Bill Shipp One of the behind the scenes stories that the swimmers never know at the time: Sarah told us at or near the turn around that she was feeling cold. I kept notes in the log and watched her closely for signs of hypothermia. She seemed to be holding up well in all respects but Ryan and I were worried about her a little given the beating she took swimming against that nasty head wind for most of the first leg. We switched to the warm water feeds. We had several thermoses but soon found that a couple of them had gone cold after 12 hours on the boat. As we were running low on our supply, I radioed the command boat that we needed more warm water. At that time, two swimmers had pulled out and Phil managed to scavange and couple carafs of hot water from other support boats. As we used up that supply, our support boat No. 7 (the Lippons) motored ahead to Georgeville and rounded up two more carafs at the restaurant marina. The owners were excited to help. Those last carafs got us close enough to the finish.The entire team on the water (and the local community) was coordinating for Sarah and the other swimmers. It was an amazing experience to be a part of.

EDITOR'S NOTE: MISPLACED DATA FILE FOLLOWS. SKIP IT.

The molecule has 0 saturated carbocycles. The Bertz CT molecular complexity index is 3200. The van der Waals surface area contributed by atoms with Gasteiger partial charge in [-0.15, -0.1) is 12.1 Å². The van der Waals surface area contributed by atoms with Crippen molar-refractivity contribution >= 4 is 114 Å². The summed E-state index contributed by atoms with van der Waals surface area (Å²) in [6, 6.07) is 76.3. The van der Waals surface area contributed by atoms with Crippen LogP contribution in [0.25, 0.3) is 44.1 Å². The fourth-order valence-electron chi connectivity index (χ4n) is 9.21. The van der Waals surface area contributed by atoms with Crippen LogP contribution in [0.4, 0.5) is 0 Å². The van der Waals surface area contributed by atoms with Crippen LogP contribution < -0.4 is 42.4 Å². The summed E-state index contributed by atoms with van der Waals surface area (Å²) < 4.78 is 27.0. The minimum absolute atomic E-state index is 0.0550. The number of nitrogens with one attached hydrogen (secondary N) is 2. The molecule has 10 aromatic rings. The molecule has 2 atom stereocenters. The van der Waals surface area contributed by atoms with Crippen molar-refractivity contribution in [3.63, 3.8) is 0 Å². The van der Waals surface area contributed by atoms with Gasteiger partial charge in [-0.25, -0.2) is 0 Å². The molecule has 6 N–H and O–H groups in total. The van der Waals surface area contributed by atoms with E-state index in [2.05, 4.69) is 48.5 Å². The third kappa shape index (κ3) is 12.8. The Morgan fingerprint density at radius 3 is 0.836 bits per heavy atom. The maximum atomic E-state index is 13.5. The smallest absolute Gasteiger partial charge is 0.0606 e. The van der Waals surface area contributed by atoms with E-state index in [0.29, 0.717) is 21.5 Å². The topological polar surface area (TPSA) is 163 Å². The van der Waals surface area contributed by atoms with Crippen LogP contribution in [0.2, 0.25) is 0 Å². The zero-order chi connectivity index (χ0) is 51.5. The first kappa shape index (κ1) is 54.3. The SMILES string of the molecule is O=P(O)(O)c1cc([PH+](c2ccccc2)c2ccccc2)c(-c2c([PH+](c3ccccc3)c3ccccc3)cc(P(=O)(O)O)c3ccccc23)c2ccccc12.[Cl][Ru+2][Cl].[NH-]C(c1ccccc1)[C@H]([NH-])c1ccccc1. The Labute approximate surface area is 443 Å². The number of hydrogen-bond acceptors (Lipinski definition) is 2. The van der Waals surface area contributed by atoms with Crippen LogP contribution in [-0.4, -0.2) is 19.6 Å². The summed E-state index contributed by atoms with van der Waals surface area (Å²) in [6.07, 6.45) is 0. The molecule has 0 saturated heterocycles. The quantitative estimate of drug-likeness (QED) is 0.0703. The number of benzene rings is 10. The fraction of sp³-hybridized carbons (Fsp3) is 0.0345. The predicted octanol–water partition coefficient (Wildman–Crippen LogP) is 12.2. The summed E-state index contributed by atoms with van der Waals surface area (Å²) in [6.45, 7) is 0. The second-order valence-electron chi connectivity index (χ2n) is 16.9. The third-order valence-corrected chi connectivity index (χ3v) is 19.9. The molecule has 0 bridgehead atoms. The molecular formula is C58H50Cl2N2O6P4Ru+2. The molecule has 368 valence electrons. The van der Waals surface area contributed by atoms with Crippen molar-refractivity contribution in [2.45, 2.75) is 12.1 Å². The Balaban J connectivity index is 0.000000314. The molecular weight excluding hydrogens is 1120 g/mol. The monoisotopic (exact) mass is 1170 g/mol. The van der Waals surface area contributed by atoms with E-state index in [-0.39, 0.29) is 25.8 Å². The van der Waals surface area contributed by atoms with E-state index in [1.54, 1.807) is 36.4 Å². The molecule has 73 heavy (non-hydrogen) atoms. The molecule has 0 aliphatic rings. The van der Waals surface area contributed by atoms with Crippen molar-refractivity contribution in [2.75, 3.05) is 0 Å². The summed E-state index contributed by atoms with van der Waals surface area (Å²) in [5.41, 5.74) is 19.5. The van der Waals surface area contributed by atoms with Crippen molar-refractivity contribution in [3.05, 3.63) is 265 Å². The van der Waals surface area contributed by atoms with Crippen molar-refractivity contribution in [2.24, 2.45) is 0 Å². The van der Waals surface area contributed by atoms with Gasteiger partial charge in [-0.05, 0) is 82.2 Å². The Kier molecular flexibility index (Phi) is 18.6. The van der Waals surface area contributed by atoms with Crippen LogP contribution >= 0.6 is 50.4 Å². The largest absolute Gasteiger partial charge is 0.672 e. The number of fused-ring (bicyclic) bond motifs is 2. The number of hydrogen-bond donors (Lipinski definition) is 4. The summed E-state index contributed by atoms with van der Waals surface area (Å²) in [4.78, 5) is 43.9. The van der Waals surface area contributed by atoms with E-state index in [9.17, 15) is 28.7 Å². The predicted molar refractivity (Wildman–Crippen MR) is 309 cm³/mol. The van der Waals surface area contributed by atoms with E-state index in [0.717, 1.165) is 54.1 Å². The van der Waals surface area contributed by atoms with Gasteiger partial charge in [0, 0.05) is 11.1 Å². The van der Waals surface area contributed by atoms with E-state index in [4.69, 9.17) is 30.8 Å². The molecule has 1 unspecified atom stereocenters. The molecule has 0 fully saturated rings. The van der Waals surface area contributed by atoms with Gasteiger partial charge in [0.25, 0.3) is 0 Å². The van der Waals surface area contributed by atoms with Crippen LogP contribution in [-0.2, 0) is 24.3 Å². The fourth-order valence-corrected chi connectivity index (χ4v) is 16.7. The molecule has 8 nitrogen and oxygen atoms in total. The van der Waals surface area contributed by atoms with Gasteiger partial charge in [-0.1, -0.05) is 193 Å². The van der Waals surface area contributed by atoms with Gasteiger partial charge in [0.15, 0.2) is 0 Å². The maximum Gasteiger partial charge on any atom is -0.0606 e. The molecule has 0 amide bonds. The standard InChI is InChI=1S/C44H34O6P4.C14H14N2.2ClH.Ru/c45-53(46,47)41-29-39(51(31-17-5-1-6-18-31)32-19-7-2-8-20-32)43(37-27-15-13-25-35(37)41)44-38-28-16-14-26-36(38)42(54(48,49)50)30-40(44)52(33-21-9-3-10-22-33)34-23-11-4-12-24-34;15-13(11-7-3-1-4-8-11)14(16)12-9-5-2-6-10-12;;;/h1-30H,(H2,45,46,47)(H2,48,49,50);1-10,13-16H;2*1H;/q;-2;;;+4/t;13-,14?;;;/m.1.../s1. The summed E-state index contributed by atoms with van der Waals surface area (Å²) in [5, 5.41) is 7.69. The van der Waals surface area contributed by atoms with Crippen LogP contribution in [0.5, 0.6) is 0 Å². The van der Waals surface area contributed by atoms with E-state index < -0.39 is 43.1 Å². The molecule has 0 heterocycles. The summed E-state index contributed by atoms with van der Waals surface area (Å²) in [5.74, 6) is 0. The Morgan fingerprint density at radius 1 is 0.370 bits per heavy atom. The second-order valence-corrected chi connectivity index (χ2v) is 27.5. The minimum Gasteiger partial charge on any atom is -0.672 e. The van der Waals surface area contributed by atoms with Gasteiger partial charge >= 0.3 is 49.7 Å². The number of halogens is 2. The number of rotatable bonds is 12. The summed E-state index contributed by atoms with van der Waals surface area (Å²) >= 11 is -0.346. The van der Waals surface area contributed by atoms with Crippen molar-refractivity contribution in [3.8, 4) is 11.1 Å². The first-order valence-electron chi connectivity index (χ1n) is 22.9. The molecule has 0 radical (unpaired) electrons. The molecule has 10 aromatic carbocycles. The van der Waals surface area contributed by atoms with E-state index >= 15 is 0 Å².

I’m also incredibly humbled by the dedication of my crew. Even though Ryan loves me, there are no rules that says he has to sit on a boat for 30 hours. I’m blessed that he’s willing to do so. And let me talk about Bill Shipp. What an amazing human he is. I could feel his kindness and strength and enthusiasm the entire swim.
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